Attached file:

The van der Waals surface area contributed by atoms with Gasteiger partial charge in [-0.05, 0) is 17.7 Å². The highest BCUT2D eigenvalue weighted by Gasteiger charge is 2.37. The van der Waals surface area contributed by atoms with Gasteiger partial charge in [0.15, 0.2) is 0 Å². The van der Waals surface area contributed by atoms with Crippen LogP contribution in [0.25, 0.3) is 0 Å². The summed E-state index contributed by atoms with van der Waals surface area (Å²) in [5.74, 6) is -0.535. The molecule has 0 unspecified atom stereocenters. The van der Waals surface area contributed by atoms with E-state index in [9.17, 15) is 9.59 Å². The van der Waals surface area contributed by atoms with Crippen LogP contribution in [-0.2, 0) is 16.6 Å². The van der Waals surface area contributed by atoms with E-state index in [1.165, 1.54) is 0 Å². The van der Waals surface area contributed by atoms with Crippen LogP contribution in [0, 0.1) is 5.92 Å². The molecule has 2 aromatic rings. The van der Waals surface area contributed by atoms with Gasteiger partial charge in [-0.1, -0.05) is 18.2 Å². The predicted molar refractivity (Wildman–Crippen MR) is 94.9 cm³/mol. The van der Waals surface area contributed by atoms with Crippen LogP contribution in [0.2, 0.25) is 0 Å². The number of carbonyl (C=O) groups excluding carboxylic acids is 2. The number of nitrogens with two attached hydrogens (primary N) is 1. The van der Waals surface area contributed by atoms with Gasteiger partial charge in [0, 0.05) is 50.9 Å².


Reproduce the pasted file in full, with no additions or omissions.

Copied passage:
The van der Waals surface area contributed by atoms with Gasteiger partial charge in [-0.05, 0) is 17.7 Å². The highest BCUT2D eigenvalue weighted by Gasteiger charge is 2.37. The van der Waals surface area contributed by atoms with Gasteiger partial charge in [0.15, 0.2) is 0 Å². The van der Waals surface area contributed by atoms with Crippen LogP contribution in [0.25, 0.3) is 0 Å². The summed E-state index contributed by atoms with van der Waals surface area (Å²) in [5.74, 6) is -0.535. The molecule has 0 unspecified atom stereocenters. The van der Waals surface area contributed by atoms with E-state index in [9.17, 15) is 9.59 Å². The van der Waals surface area contributed by atoms with Crippen LogP contribution in [-0.2, 0) is 16.6 Å². The van der Waals surface area contributed by atoms with E-state index in [1.165, 1.54) is 0 Å². The van der Waals surface area contributed by atoms with Crippen LogP contribution in [0, 0.1) is 5.92 Å². The molecule has 2 aromatic rings. The van der Waals surface area contributed by atoms with Gasteiger partial charge in [-0.1, -0.05) is 18.2 Å². The predicted molar refractivity (Wildman–Crippen MR) is 94.9 cm³/mol. The van der Waals surface area contributed by atoms with Crippen LogP contribution in [0.2, 0.25) is 0 Å². The number of carbonyl (C=O) groups excluding carboxylic acids is 2. The number of nitrogens with two attached hydrogens (primary N) is 1. The van der Waals surface area contributed by atoms with Gasteiger partial charge in [0, 0.05) is 50.9 Å².